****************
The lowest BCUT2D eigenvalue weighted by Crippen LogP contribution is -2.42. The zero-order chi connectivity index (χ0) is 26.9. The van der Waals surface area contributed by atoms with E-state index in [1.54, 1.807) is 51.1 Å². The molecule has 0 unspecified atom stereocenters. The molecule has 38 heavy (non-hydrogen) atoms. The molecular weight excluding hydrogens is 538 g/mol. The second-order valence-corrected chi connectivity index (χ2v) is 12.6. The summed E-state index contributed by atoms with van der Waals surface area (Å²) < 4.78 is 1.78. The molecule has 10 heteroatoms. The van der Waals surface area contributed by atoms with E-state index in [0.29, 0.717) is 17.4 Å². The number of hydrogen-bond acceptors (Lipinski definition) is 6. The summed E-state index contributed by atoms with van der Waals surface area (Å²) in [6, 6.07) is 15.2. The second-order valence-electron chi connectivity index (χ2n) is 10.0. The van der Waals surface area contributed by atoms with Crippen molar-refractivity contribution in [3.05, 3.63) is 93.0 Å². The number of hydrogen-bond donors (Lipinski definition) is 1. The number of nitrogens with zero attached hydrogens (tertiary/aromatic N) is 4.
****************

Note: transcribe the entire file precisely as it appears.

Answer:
The lowest BCUT2D eigenvalue weighted by Crippen LogP contribution is -2.42. The zero-order chi connectivity index (χ0) is 26.9. The van der Waals surface area contributed by atoms with E-state index in [1.54, 1.807) is 51.1 Å². The molecule has 0 unspecified atom stereocenters. The molecule has 38 heavy (non-hydrogen) atoms. The molecular weight excluding hydrogens is 538 g/mol. The second-order valence-corrected chi connectivity index (χ2v) is 12.6. The summed E-state index contributed by atoms with van der Waals surface area (Å²) < 4.78 is 1.78. The molecule has 10 heteroatoms. The van der Waals surface area contributed by atoms with E-state index in [0.29, 0.717) is 17.4 Å². The number of hydrogen-bond acceptors (Lipinski definition) is 6. The summed E-state index contributed by atoms with van der Waals surface area (Å²) in [6, 6.07) is 15.2. The second-order valence-electron chi connectivity index (χ2n) is 10.0. The van der Waals surface area contributed by atoms with Crippen molar-refractivity contribution in [3.05, 3.63) is 93.0 Å². The number of hydrogen-bond donors (Lipinski definition) is 1. The number of nitrogens with zero attached hydrogens (tertiary/aromatic N) is 4.